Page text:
The study roject will determine the specific survival benefits for salmonid floodplain rearing. The salmon life cycle models are data poor which make predictions from the models uncertain and difficult to defend. This Project will apply - for the first time - new floodplain and Delta markers recorded in the eyes and ears of endangered and harvestable salmon. It will build on a decade of extensive method development to reveal whether these habitats are responsible for producing salmon that successfully enter the ocean, and those that return to spawn.
Regents of the University of California, Davis
Specific objectives of this Project are to:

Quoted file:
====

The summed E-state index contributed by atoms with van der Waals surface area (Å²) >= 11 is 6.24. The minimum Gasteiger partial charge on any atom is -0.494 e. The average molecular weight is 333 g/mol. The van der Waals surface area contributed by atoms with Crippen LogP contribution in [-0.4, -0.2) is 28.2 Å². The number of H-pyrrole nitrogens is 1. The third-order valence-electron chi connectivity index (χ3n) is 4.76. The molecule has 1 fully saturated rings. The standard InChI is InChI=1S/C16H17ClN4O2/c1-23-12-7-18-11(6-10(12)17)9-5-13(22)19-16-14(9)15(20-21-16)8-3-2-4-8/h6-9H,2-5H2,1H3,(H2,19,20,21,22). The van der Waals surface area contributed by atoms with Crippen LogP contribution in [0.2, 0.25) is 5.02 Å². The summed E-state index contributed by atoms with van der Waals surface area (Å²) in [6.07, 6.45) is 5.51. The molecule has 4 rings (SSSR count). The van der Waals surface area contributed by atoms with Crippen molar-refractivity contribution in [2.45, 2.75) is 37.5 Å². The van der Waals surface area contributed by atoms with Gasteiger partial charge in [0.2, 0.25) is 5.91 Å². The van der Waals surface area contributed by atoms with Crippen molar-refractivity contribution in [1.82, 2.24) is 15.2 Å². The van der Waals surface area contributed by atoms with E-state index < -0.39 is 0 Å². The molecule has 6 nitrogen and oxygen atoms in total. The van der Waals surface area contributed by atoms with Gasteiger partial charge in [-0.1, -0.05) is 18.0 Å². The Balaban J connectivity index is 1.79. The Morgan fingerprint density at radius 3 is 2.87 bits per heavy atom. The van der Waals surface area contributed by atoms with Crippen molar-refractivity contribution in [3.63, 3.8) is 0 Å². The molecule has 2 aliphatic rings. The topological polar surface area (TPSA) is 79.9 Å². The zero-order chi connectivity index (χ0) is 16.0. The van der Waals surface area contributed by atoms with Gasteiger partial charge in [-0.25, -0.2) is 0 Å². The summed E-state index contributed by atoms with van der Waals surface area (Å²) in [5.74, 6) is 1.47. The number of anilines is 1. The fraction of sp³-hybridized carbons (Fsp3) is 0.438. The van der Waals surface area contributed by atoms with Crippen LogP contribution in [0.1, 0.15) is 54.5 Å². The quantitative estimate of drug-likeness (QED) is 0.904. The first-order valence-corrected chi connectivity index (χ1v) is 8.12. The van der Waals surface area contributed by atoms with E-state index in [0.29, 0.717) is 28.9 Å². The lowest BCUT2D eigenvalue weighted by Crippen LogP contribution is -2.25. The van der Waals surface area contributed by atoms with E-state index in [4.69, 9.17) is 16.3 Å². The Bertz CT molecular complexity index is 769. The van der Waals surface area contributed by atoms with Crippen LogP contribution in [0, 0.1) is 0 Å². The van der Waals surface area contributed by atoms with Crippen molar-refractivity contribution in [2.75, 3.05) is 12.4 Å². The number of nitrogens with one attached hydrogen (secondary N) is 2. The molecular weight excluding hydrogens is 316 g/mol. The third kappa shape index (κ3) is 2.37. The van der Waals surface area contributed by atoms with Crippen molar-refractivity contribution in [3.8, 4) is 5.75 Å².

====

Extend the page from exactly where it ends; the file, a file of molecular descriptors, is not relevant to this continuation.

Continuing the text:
Objective 1. Develop tools and methods to support and evaluate habitat restoration. Using novel isotope tools in salmon eyes and ears to find: 1) How many juveniles exiting the Delta used the Yolo Bypass floodplain (different inundation scenarios) or Delta?; and, 2) How many winter run and fall run adults relied on these habitats as juveniles?
Objective 2. Investigations into habitat requirements of Delta estuarine and migratory species to support development of life cycle models and other decision support tools. Provide the quantitative data to: 1) Parameterize the contribution of the Yolo Bypass and Delta rearing; and, 2) test the National Marine Fisheries Service (NMFS) Salmon Life Cycle Model (LCM) prediction on the numbers of juveniles using Upper, Middle Sacramento River, Yolo Bypass or Delta at Chipp Island.
Research/Planning (including Science)
Project Benefits a Disadvantaged Community (or SDAC):